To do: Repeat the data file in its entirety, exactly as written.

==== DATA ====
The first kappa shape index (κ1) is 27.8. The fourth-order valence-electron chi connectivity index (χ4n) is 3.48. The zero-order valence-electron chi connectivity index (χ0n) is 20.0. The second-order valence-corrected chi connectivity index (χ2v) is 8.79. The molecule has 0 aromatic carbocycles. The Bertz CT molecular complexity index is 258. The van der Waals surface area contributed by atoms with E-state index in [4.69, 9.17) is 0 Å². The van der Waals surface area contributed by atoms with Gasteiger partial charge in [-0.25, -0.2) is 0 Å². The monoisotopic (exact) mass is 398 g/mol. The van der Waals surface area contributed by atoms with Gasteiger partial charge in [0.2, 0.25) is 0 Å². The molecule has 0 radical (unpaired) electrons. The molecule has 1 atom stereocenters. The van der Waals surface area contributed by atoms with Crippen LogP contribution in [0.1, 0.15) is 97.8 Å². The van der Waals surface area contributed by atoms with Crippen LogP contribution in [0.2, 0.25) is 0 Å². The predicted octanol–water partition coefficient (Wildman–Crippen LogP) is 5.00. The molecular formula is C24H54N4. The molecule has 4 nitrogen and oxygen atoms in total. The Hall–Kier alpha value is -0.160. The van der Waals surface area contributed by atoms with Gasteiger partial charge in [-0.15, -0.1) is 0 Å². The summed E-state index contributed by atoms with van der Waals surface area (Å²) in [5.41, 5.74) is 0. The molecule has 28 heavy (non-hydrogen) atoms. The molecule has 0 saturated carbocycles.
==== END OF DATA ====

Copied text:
The first kappa shape index (κ1) is 27.8. The fourth-order valence-electron chi connectivity index (χ4n) is 3.48. The zero-order valence-electron chi connectivity index (χ0n) is 20.0. The second-order valence-corrected chi connectivity index (χ2v) is 8.79. The molecule has 0 aromatic carbocycles. The Bertz CT molecular complexity index is 258. The van der Waals surface area contributed by atoms with E-state index in [4.69, 9.17) is 0 Å². The van der Waals surface area contributed by atoms with Gasteiger partial charge in [-0.25, -0.2) is 0 Å². The monoisotopic (exact) mass is 398 g/mol. The van der Waals surface area contributed by atoms with Gasteiger partial charge in [0.2, 0.25) is 0 Å². The molecule has 0 radical (unpaired) electrons. The molecule has 1 atom stereocenters. The van der Waals surface area contributed by atoms with Crippen LogP contribution in [0.1, 0.15) is 97.8 Å². The van der Waals surface area contributed by atoms with Crippen LogP contribution in [0.2, 0.25) is 0 Å². The predicted octanol–water partition coefficient (Wildman–Crippen LogP) is 5.00. The molecular formula is C24H54N4. The molecule has 4 nitrogen and oxygen atoms in total. The Hall–Kier alpha value is -0.160. The van der Waals surface area contributed by atoms with Gasteiger partial charge in [-0.15, -0.1) is 0 Å². The summed E-state index contributed by atoms with van der Waals surface area (Å²) in [5.41, 5.74) is 0. The molecule has 28 heavy (non-hydrogen) atoms. The molecule has 0 saturated carbocycles.